In responding to Creative Writing/College Writing, I feel drawn to address this topic of creativity and creative/composition writing. In Act lV, part of “The Risky business of Engaging Racial Equity in Writing Instruction: A Tragedy in Five Acts” it is not exactly clear why DeLong is opposed to a creative writing degree. She is, nevertheless, supportive of individuals’ voices being spoken and listened to.
    In conjunction with TDF, or The Theatre Development Fund, I have taught playwriting for approximately a decade. Here, high school students of every color and orientation read and wrote drama. In particular, they wrote about conflicts between people, society and culture. Issues of race, background and sexuality were explored. In short, through this creative writing, students explored their own identity, values, and lives. According to Bloom’s taxonomy, the ability to create, or, in this case, write creatively, is the highest level of thinking. Creative writing has been important to me both personally and professionally. In order to do this writing, not only must students value their imaginations, but they must be able to analyze and evaluate their own writing and the writing of their peers. When we study a student created text, we evaluate why it is worthy and how to get it to a better place through revision.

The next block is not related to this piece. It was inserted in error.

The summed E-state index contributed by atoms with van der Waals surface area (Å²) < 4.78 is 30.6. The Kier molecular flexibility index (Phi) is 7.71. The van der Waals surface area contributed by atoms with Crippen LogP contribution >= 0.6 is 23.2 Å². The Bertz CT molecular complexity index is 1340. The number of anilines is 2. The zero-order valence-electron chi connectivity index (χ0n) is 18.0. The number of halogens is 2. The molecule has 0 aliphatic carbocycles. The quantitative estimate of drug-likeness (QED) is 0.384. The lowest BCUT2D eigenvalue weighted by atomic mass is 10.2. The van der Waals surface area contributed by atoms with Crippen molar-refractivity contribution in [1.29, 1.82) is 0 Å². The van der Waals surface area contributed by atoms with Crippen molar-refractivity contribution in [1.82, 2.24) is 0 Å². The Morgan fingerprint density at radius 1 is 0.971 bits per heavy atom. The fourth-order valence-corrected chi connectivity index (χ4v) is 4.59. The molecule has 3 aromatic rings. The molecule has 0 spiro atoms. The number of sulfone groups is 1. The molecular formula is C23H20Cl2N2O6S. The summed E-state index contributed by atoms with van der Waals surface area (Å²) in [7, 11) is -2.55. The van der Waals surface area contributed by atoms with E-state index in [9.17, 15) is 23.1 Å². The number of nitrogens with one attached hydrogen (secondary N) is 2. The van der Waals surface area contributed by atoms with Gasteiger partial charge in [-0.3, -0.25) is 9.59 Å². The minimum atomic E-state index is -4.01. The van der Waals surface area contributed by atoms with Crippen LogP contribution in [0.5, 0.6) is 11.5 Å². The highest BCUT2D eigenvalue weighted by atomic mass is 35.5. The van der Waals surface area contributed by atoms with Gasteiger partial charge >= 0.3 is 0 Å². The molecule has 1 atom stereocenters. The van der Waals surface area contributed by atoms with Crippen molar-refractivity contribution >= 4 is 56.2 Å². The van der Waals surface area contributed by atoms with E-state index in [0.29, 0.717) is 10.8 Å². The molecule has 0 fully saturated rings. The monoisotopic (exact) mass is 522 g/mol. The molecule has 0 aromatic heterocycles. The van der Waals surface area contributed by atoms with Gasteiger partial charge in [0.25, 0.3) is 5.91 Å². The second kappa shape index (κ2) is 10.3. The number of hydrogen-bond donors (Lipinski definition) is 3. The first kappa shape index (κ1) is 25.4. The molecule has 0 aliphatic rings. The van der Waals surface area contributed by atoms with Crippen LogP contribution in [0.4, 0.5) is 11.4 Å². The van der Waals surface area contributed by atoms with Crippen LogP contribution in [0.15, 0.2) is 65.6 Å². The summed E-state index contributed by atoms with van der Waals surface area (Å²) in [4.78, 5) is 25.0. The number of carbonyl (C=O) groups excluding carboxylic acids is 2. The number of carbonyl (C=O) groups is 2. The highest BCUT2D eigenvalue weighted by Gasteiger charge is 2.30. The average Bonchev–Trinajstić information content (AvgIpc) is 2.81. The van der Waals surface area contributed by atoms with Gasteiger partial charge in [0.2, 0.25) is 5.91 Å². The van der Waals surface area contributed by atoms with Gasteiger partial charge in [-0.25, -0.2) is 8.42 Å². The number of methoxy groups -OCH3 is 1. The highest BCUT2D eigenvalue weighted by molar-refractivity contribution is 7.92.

It seems that this kind of writing is the most inclusive of every person, precisely because it validates the authentic voice. Also, remarkably, it draws those who choose it, because it is an important vehicle of self-exploration, which, I think, is an important aspect of being an educated person. This connects to the writing of RAP lyrics. Students from a variety of backgrounds and identities engage in this challenging task, if only because it is a cool thing to do. Still, these students are interested in this academically demanding work. At the end of the day, this discipline is part of the point of education in our democracy.